Q-School second stage puts real pressure on players
- By Rex Hoggard
- Nov 14, 2012 4:43 PM ET
BROOKSVILLE, Fla. – There will be no shortage of hard-luck, tear-jerk, bottomed-out, end-of-the-line tales of woe at the PGA Tour’s final Q-School in two weeks; but if the end of an institution will also be the end of the line for some, the mathematical reality of the circuit’s layered qualifying process is that this week’s second stage is a much more concerning cliff, both fiscal and otherwise, for many a play-for-play type.
“Second stage is always harder to get through,” said Patrick Sheehan following a first-round 70 at the second stage site Southern Hills Plantation. “It is always the most pressure. If you miss here you’re going to the Hooters (Tour) or wherever. But if you get through here you have a card on one of the major tours, and that’s where you want to be.”
Those who advance out this week’s six second stage sites to the finale later this month in the California desert, do so secure in the knowledge that they have a job next year, whether it is playing for millions on the PGA Tour or thousands on the Web.com Tour.
The 500 or so players who set out this week in second stage largely have no such assurances. In simplest terms an exemption system that is riddled with loopholes is mercilessly simplified by the Draconian reality of second stage.
Consider Frank Lickliter, the 2007 Q-School medalist and two-time Tour winner, who played just nine events in the Big Leagues in 2012 and finished 201st on the money list. Unless Lickliter advances to final stage, an option that took a body blow when he opened with a 71 on Wednesday, he will have limited status in 2013 on either the PGA or Web.com tours.
It’s why Billy Hurley III spent the weekend gazing at a computer screen after missing the cut at the Tour’s season finale at Walt Disney World. The former Navy officer began the week at Disney 146th on the money list, missed the cut with rounds of 74-76 and finished the season 151st in earnings, $165 outside the top 150 which would have exempted him into the final stage of Q-School and given him partial Tour status in 2013.
“I was surprised I dropped out (of the top 150),” said Hurley, who opened with a 67 at Southern Hills Plantation and is two strokes behind front-runner Brian Duncan. “On Friday I was 152nd, but I figured some guys would cool off. On Saturday I was 149th for most of the day and waking up Sunday morning I thought I would be at 150.”
Instead, Hurley found himself on the wrong end of a $165 pencil whipping. For the price of a bad driver, or a good round of golf, Hurley is playing with precious little by way of a safety net this week in west Florida.
Although his finish on the Tour money list would give him some status in 2013 on the Web.com Tour enduring another sleepless second stage wasn’t the ending he envisioned to his rookie campaign.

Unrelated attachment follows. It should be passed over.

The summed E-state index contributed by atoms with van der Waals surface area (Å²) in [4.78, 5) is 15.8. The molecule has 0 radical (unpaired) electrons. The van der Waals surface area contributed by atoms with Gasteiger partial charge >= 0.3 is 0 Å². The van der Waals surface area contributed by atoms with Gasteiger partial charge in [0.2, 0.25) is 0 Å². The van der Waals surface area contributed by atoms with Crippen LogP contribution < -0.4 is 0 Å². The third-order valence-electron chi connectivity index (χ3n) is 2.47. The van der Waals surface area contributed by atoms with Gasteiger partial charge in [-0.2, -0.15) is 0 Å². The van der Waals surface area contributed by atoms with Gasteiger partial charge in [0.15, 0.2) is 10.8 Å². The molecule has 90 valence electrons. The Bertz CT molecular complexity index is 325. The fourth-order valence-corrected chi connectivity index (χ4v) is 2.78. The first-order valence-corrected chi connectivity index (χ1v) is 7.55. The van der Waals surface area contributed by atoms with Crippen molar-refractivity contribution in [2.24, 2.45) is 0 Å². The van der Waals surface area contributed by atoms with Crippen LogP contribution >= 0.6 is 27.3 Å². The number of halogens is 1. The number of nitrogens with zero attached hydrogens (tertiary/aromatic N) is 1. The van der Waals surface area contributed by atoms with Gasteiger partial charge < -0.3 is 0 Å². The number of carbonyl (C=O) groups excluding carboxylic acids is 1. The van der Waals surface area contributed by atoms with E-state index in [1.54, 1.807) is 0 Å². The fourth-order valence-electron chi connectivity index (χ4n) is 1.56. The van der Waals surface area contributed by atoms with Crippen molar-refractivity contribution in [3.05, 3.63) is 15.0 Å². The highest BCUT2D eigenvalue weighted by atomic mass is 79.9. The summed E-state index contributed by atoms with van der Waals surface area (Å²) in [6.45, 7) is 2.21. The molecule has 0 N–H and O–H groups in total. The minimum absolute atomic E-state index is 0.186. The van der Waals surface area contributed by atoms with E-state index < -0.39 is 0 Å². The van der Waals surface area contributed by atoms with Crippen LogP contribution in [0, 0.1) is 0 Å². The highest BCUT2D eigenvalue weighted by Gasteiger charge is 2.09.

“It’s a big deal to get through second stage,” Hurley said. “I did it in 2010 and it’s huge. You feel like you have something.”
How big? Just ask Letzig who ran himself into the ground trying to make sure he had something, anything really, to cling to next season.
Following a lackluster few years Letzig began 2012 re-energized thanks to his work with a sports psychologist and a better attitude, but that didn’t translate into better play.
After missing more weekends than he made through the first six months of the year on the Web.com Tour, Letzig found himself perched at “fifty-something” on the secondary circuit’s money list. If he finished outside the top 60 he would have no status, anywhere, in 2013.
“I was just battling to stay inside the top 60 and I was just a zombie,” said Letzig, who played seven consecutive weeks to close the season. “I really don’t remember the year. I hate to complain when you play golf for a living, but it was too much golf.”
Letzig finished the year 58th in Web.com earnings and stormed out to the clubhouse lead early Wednesday at Southern Hills Plantation thanks, at least in part, to the occupational solace his season-ending money marathon delivered.
“It’s different this year not playing for a job. Second stage is so hard to get through. There is a lot of pressure if you come here without a job,” Letzig said following his round at Southern Hills Plantation, an idyllic Pete Dye design located roughly halfway between lost and the middle of nowhere.
The rolling layout is so remote one feels like they must have taken a wrong turn on the journey out, much like many of the careers that were on display on Wednesday. It was impossible, for example, to ignore the dichotomy of Daniel Chopra’s spotless Lamborghini in the players’ parking lot on Wednesday.
During a brief two-month span in 2007-08 Chopra was arguably the hottest player on the planet, winning the ’07 Ginn sur Mer Classic in October and following that triumph eight weeks later with his second Tour tilt at the season-opener in Kapalua.
Since then, however, Chopra hasn’t finished in the top 3 at a Tour event and he missed 15 of 21 cuts in 2012 to finish 188th in earnings. It’s a similar story for Robert Karlsson, Lee Janzen and Arjun Atwal, who all are playing for a job this week at an event that defies conventional wisdom.
The final stage of Q-School may be the final arbiter of job security on Tour, but it is the subtle sting of second stage that keeps players up at night.
Billy Horschel has lived here since 2009 and plays the Stadium Course at TPC Sawgrass about 20 times each year. Read More
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